La Grande Bouffe

 Politically potent unpleasant appetites 

Posted on Wed 19 Jun, 2019 by Tara Judah

The films belonging to Gluttony, Decadence & Resistance were all selected for their interest in asking us, as viewers, to think, feel and step outside of the safety of seeing films as entertainment, letting them instead activate us through an aesthetics and affect of excess that was designed to disgust and disrupt.

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 Encountering Nic Roeg's cinematic spell 

Eureka
Posted on Wed 19 June 2019 by Mark Cosgrove
Taking a chance on a double bill in a dodgy cinema on Jamaica Street in Glasgow as a teen, Cinema Rediscovered's founder and co-curator Mark Cosgrove reflects on his discovery of the unique and mesmeric cinematic world of Nicolas Roeg.

 Analogue Rules! Beginner's guide to reel film 

Out of Print
Posted on Tue 18 June 2019 by Tom Vincent
Today, if you go the cinema to watch a new movie, it is almost a certainty you will be watching a digitally projected moving image but at this year’s Cinema Rediscovered, you will have the chance to see some films on film. And, if you visit the Analogue Room, you will have the opportunity to handle 35mm film and try your hand at splicing and projecting, too, Aardman Archivist Tom Vincent writes.

 When We Were Kings: Hale County This Morning, This Evening and Hoop Dreams 

Hale County This Morning, This Evening
Posted on Tue 18 June 2019 by Adam Murray
Struck by how both films are able to tell sincere and compelling stories, seemingly revolving around the same themes and issues using the medium of ‘documentary-film', curator and critic Adam Murray reflects on the still staggeringly different approaches taken by two engaging films on the human condition; Hale County This Morning, This Evening and Hoop Dreams.
 Santa Sangre and Midnight Movies at the Scala 

Posted on Tue 18 June 2019 by Jane Giles

The only UK cinema to take on the American phenomenon of Midnight Movies, The Scala brought daylight hours, Alejandro Jodorowsky and the Cinema of the Bizarre together for the very first time. When Santa Sangre screened it was billed as "Outrageous and brilliant... Fellini meets Monty Python", former Scala programmer Jane Giles reflects.
 It's Alive: Larry Cohen and the all-nighter 

Posted on Tue 18 June 2019 by Jane Giles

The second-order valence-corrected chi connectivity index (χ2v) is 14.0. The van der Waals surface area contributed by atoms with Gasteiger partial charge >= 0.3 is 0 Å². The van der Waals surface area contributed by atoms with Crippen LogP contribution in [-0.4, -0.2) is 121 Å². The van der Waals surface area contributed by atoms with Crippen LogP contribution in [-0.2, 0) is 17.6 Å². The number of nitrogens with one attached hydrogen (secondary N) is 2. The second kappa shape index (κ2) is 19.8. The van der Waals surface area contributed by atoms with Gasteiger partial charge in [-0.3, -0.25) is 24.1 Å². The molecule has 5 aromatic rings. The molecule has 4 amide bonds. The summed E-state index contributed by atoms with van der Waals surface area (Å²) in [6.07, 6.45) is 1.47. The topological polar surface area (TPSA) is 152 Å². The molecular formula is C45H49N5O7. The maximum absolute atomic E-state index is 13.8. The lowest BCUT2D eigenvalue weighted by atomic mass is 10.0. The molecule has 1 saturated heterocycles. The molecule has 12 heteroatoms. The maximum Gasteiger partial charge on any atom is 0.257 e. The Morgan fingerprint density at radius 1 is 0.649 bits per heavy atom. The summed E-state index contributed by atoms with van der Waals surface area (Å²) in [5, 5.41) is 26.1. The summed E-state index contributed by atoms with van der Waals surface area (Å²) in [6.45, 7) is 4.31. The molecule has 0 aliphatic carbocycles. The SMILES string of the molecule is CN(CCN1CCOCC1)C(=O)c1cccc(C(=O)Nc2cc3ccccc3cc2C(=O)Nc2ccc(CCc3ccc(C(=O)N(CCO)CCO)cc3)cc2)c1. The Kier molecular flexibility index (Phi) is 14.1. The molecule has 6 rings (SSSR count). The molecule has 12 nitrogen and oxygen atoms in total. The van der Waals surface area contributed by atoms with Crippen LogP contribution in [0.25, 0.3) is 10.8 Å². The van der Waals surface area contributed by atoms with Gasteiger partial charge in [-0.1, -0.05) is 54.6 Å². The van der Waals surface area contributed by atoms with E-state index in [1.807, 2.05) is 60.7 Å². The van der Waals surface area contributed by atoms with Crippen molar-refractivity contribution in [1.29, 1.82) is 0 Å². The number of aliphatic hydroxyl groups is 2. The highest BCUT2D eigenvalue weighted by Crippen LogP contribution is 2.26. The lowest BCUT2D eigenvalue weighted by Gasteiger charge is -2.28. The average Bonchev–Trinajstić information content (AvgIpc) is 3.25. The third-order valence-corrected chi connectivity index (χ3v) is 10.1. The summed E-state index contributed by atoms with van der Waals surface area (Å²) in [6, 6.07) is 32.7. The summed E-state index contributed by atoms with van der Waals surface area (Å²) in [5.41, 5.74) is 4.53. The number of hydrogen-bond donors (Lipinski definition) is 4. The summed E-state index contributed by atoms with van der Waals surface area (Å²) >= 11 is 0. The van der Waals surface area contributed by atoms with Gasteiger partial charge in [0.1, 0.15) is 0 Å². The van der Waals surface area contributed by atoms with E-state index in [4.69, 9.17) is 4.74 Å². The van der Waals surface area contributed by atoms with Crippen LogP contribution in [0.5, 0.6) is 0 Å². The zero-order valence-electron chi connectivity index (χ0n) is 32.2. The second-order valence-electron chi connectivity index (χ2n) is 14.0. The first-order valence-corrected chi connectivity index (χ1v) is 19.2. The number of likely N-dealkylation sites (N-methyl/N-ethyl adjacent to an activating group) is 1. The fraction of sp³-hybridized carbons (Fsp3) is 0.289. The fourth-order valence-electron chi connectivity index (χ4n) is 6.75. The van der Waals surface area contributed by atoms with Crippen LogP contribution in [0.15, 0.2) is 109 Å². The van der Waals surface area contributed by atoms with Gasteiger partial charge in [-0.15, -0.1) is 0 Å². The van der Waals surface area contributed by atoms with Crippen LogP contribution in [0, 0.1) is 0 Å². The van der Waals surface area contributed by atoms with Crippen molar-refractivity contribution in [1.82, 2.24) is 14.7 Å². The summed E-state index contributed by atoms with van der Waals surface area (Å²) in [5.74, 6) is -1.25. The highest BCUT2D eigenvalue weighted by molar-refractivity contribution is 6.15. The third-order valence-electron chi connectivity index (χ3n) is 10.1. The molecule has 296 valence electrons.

Never one to shy away from a marginalised filmmaker whose work generally received more poor reviews than plaudits, the Scala’s allegiance to maverick B-movie auteur Larry Cohen (1936-2019) was consistent as his films ranged across the genres closest to the Scala’s heart: queer cinema, Blaxploitation, sci-fi and horror, former Scala programmer Jane Giles writes.
 Thinking outside of the box: cinema innovators at Cinema Rediscovered 

Posted on Mon 17 June 2019 by Rosie Taylor

Alice Guy-Blaché and Muriel Box were cinema innovators working in very different eras and yet, both women fought against the odds to take their ambition to the top and become prolific storytellers for the big screen, archivist and curator Rosie Taylor writes.
 The unnatural worlds of Mike Hodges 

Posted on Mon 17 June 2019 by James Harrison

The dark, unnatural worlds created by Bristol-born Mike Hodges in Black Rainbow and Croupier might not be so far removed from our own, South West Silents Co-founder James Harrison writes.
 'We applied to be hosts': Refugees at Home 

Posted on Mon 10 June 2019 by Frances Cox

Ahead of our run of Mahamat-Saleh Haroun's A Season in France and one-off screening of Sharon Walia's The Movement, as part of Bristol Refugee Week (June 17 - 23), we spoke with Frances Cox, who shares details of her experience as a host for Refugees at Home.
 The quiet power of women in Márta Mészáros’ Adoption 

Posted on Mon 10 June 2019 by Julia Ray

Celebrated as the first Berlinale Golden Bear awarded to a female director, Márta Mészáros’ Adoption is a powerful meditation on agency and womanhood in a world that waits to give permission, Julia Ray writes.
 From 'soylent steak' to Soylent Green 

Posted on Fri 7 June 2019 by Dr Peter Walsh

Soylent Green reveals social and environmental issues that continue to resonate today, perhaps even more troubling than ever before. Film historian Dr Peter Walsh looks at how the film challenges us to ask how far we have come and what we can do to stop the grim dystopia from becoming our reality.